CarbonylationModificationRegulatesNa/K-ATPaseSignalingandSaltSensitivity:AReviewandaHypothesis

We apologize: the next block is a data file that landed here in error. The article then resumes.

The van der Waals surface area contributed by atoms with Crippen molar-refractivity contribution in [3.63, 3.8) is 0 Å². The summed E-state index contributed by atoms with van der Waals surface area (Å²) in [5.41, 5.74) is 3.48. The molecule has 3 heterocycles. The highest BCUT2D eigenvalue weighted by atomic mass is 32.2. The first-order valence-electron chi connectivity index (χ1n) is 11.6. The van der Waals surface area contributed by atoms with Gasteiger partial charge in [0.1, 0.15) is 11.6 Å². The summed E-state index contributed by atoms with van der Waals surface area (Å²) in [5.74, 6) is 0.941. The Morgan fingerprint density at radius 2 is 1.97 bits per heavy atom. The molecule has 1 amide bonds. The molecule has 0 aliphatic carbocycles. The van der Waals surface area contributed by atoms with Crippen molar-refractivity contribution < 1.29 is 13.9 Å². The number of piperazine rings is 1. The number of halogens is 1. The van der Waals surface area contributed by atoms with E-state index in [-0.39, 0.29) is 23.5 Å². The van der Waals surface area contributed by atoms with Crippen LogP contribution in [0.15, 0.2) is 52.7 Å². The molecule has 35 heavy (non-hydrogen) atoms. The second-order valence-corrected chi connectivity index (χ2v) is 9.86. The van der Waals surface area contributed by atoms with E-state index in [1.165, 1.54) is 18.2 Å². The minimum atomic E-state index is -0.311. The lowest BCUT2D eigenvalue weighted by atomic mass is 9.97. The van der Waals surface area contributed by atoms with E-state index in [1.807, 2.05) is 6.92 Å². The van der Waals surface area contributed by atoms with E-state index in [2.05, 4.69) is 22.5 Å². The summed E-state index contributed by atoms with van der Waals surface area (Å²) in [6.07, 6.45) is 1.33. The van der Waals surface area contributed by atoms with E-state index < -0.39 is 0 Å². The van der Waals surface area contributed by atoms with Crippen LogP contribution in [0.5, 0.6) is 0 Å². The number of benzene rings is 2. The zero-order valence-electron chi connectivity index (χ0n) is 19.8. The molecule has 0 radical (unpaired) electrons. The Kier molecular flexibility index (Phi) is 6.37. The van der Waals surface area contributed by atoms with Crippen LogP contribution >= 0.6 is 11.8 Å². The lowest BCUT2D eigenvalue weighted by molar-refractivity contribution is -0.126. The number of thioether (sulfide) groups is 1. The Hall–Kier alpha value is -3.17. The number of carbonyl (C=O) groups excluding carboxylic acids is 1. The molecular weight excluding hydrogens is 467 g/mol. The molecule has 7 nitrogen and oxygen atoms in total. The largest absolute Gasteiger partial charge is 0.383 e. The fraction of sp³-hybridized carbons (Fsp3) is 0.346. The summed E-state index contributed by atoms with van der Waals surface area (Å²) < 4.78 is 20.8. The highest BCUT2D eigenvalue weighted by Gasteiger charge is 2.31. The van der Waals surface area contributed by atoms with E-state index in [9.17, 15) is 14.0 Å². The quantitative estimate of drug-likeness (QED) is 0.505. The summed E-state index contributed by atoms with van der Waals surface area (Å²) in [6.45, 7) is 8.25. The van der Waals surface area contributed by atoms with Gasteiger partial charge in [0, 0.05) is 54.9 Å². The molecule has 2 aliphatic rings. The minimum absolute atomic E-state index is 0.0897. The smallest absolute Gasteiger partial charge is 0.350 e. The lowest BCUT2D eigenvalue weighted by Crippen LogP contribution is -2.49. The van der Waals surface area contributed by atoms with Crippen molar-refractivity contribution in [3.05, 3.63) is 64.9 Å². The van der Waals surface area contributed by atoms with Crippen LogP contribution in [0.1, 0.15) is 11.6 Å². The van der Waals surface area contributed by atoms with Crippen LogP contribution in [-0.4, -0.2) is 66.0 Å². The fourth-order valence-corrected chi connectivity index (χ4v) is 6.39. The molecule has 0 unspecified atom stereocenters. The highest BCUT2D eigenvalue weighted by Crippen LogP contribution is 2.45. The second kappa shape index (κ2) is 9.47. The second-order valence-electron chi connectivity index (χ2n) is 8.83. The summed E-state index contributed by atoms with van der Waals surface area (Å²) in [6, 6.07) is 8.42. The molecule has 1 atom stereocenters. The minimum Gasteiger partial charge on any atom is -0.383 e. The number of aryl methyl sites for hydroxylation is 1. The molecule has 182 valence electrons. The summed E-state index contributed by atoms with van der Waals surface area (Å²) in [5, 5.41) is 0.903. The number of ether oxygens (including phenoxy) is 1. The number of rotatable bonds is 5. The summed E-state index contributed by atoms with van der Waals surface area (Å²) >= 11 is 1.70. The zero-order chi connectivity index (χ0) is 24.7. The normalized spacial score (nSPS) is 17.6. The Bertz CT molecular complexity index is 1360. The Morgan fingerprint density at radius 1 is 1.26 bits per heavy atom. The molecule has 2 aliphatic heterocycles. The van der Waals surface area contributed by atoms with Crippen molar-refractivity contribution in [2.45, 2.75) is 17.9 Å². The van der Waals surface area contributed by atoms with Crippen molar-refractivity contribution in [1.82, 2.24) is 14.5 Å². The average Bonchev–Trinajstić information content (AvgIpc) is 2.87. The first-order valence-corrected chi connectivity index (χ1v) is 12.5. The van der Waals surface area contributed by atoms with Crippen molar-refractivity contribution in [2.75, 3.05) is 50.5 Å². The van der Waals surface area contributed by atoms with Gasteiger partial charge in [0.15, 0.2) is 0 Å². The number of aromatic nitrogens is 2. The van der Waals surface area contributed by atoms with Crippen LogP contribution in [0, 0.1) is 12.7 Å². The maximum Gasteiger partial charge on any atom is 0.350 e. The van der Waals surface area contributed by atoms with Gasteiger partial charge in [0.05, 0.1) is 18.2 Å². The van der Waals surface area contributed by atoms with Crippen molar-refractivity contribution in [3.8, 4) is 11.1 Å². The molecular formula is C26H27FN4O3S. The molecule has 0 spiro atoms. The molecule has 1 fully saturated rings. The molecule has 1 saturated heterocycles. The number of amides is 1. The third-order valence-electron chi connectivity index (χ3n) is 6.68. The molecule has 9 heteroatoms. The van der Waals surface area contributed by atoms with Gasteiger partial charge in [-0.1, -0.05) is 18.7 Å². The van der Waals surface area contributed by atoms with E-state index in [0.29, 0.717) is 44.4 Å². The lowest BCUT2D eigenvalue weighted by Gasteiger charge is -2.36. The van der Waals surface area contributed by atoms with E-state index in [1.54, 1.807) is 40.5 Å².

Na/K-ATPase signaling has been implicated in different physiological and pathophysiological conditions. Accumulating evidence indicates that oxidative stress not only regulates the Na/K-ATPase enzymatic activity, but also regulates its signaling and other functions. While cardiotonic steroids (CTS)-induced increase in reactive oxygen species (ROS) generation is an intermediate step in CTS-mediated Na/K-ATPase signaling, increase in ROS alone also stimulates Na/K-ATPase signaling. Based on literature and our observations, we hypothesize that ROS have biphasic effects on Na/K-ATPase signaling, transcellular sodium transport, and urinary sodium excretion. Oxidative modulation, in particular site specific carbonylation of the Na/K-ATPase α1 subunit, is a critical step in proximal tubular Na/K-ATPase signaling and decreased transcellular sodium transport leading to increases in urinary sodium excretion. However, once this system is overstimulated, the signaling, and associated changes in sodium excretion are blunted. This review aims to evaluate ROS-mediated carbonylation of the Na/K-ATPase, and its potential role in the regulation of pump signaling and sodium reabsorption in the renal proximal tubule (RPT).